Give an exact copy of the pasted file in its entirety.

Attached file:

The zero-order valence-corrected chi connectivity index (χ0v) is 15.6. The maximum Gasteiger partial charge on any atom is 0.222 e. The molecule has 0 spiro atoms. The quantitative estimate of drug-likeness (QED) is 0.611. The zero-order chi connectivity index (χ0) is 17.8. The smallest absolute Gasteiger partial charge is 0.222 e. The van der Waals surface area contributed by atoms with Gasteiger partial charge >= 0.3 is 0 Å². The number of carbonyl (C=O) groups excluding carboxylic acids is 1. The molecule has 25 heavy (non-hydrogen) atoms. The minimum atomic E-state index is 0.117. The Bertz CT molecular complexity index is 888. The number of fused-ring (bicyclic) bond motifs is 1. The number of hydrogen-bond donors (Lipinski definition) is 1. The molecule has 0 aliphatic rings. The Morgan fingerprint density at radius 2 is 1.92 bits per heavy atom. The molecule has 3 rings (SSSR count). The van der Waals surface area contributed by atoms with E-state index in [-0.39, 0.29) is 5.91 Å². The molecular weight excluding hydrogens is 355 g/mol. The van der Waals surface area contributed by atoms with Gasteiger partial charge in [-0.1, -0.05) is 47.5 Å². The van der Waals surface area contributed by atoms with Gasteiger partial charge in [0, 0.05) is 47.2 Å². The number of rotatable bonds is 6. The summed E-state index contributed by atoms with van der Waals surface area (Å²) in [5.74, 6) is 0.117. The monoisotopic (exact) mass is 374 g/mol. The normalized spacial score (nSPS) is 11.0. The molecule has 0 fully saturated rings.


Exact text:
The zero-order valence-corrected chi connectivity index (χ0v) is 15.6. The maximum Gasteiger partial charge on any atom is 0.222 e. The molecule has 0 spiro atoms. The quantitative estimate of drug-likeness (QED) is 0.611. The zero-order chi connectivity index (χ0) is 17.8. The smallest absolute Gasteiger partial charge is 0.222 e. The van der Waals surface area contributed by atoms with Gasteiger partial charge >= 0.3 is 0 Å². The number of carbonyl (C=O) groups excluding carboxylic acids is 1. The molecule has 25 heavy (non-hydrogen) atoms. The minimum atomic E-state index is 0.117. The Bertz CT molecular complexity index is 888. The number of fused-ring (bicyclic) bond motifs is 1. The number of hydrogen-bond donors (Lipinski definition) is 1. The molecule has 0 aliphatic rings. The Morgan fingerprint density at radius 2 is 1.92 bits per heavy atom. The molecule has 3 rings (SSSR count). The van der Waals surface area contributed by atoms with E-state index in [-0.39, 0.29) is 5.91 Å². The molecular weight excluding hydrogens is 355 g/mol. The van der Waals surface area contributed by atoms with Gasteiger partial charge in [-0.1, -0.05) is 47.5 Å². The van der Waals surface area contributed by atoms with Gasteiger partial charge in [0, 0.05) is 47.2 Å². The number of rotatable bonds is 6. The summed E-state index contributed by atoms with van der Waals surface area (Å²) in [5.74, 6) is 0.117. The monoisotopic (exact) mass is 374 g/mol. The normalized spacial score (nSPS) is 11.0. The molecule has 0 fully saturated rings.